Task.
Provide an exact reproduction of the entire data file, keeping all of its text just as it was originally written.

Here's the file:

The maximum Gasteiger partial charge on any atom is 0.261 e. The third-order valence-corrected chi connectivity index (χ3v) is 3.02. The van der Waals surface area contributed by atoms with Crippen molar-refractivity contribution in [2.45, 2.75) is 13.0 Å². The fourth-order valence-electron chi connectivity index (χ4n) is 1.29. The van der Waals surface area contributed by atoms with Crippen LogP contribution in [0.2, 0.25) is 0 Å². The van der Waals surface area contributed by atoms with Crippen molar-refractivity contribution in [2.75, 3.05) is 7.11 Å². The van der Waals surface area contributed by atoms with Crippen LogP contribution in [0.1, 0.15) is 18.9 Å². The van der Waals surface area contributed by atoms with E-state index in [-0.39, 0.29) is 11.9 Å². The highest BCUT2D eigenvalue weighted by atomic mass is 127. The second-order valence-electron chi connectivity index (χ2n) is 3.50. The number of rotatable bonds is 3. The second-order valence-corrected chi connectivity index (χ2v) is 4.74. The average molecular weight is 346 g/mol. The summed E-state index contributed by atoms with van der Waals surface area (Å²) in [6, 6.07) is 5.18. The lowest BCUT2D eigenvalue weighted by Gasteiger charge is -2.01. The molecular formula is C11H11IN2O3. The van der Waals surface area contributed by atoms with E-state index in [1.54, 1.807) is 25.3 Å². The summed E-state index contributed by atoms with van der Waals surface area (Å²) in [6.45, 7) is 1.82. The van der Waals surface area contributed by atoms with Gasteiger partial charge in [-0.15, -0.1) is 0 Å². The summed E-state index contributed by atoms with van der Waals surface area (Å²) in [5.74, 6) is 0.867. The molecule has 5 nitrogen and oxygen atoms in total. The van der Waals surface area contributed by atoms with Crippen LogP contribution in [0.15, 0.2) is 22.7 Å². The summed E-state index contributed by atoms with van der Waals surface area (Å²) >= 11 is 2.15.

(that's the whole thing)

The maximum Gasteiger partial charge on any atom is 0.261 e. The third-order valence-corrected chi connectivity index (χ3v) is 3.02. The van der Waals surface area contributed by atoms with Crippen molar-refractivity contribution in [2.45, 2.75) is 13.0 Å². The fourth-order valence-electron chi connectivity index (χ4n) is 1.29. The van der Waals surface area contributed by atoms with Crippen LogP contribution in [0.2, 0.25) is 0 Å². The van der Waals surface area contributed by atoms with Crippen molar-refractivity contribution in [2.75, 3.05) is 7.11 Å². The van der Waals surface area contributed by atoms with Crippen LogP contribution in [0.1, 0.15) is 18.9 Å². The van der Waals surface area contributed by atoms with E-state index in [-0.39, 0.29) is 11.9 Å². The highest BCUT2D eigenvalue weighted by atomic mass is 127. The second-order valence-electron chi connectivity index (χ2n) is 3.50. The number of rotatable bonds is 3. The second-order valence-corrected chi connectivity index (χ2v) is 4.74. The average molecular weight is 346 g/mol. The summed E-state index contributed by atoms with van der Waals surface area (Å²) in [6, 6.07) is 5.18. The lowest BCUT2D eigenvalue weighted by Gasteiger charge is -2.01. The molecular formula is C11H11IN2O3. The van der Waals surface area contributed by atoms with E-state index in [1.54, 1.807) is 25.3 Å². The summed E-state index contributed by atoms with van der Waals surface area (Å²) in [6.45, 7) is 1.82. The van der Waals surface area contributed by atoms with Gasteiger partial charge in [-0.15, -0.1) is 0 Å². The summed E-state index contributed by atoms with van der Waals surface area (Å²) in [5.74, 6) is 0.867. The molecule has 5 nitrogen and oxygen atoms in total. The van der Waals surface area contributed by atoms with Crippen LogP contribution in [0.15, 0.2) is 22.7 Å². The summed E-state index contributed by atoms with van der Waals surface area (Å²) >= 11 is 2.15.